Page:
The tour is an opportunity for Cape Girardeau to showcase its city to bicyclists from a wide region. Closer to home, the cycling community has concerns about safety and access issues. But there are at least two camps who have philosophical differences on how the city should improve two-wheel transportation.
One group, Leadership Cape, a product of the Cape Girardeau Chamber of Commerce, wants to use a model based on Complete the Streets, which takes into account pedestrian, bike and other forms of transportation besides cars. This plan is limited to certain areas of the city.
A cycling group, called the Velo Girardeau bike club, is simultaneously pursuing the Bicycle Friendly Community plan offered by the League of American Bicyclists. This plan is more focused on including bicycles in the city's transportation system, focusing on adding lanes to the existing road network. This plan would cover the entire city.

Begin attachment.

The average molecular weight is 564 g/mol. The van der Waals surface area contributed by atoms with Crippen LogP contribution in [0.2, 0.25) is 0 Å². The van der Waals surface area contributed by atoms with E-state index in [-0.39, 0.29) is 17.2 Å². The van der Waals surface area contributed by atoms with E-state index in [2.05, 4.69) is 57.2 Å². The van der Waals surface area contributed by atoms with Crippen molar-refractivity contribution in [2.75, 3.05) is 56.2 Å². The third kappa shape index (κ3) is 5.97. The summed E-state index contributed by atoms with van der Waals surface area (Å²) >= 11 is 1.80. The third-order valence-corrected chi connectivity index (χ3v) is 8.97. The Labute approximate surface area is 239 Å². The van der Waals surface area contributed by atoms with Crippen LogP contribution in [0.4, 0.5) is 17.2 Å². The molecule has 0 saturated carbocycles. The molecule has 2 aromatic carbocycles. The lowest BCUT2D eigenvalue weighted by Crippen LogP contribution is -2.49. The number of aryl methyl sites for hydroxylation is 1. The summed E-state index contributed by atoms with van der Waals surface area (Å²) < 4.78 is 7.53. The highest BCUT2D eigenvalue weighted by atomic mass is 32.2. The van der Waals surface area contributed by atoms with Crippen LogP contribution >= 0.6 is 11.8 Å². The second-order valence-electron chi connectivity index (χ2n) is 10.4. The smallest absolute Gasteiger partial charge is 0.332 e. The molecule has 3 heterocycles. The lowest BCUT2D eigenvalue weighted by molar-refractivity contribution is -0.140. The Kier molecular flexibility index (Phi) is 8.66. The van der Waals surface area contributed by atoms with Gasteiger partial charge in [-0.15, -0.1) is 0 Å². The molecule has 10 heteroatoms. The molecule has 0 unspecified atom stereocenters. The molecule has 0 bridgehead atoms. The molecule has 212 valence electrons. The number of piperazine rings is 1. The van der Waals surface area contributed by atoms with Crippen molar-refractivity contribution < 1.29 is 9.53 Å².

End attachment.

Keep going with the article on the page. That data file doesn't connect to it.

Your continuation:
Chris Moore, the vice president of the bike club, said the Leadership Cape plan is broader in scope but "requires a lot more money and planning." He said federal funds through the transportation enhancement program are available, but costs add up when "you have to put in sidewalks and push-button signals, lines and mass-transit parking." He says the Velo Club's plan is more cost-effective because it mostly deals with painting bike lanes on existing streets, which can be striped as road crews do their normal maintenance. However, the plan would incur some engineering costs.
Eric "Red" Redinger, during a Leadership Cape program in June, promoted a route system, combining trails, sidewalks and bike routes that share the road with automobiles. The chamber endorsed the plan and passed it along to the city. Avid cycling enthusiast Gordon Glaus, an lawyer and co-sponsor for this year's Tour de Cape, had learned of the Leadership Cape plan and tried to garner support for what he thought was the Leadership Cape presentation before the city council on Sept. 17. On a Cape Girardeau bicyclist message board, he shared information with other cyclists that the Leadership Cape group was presenting its plan to the city.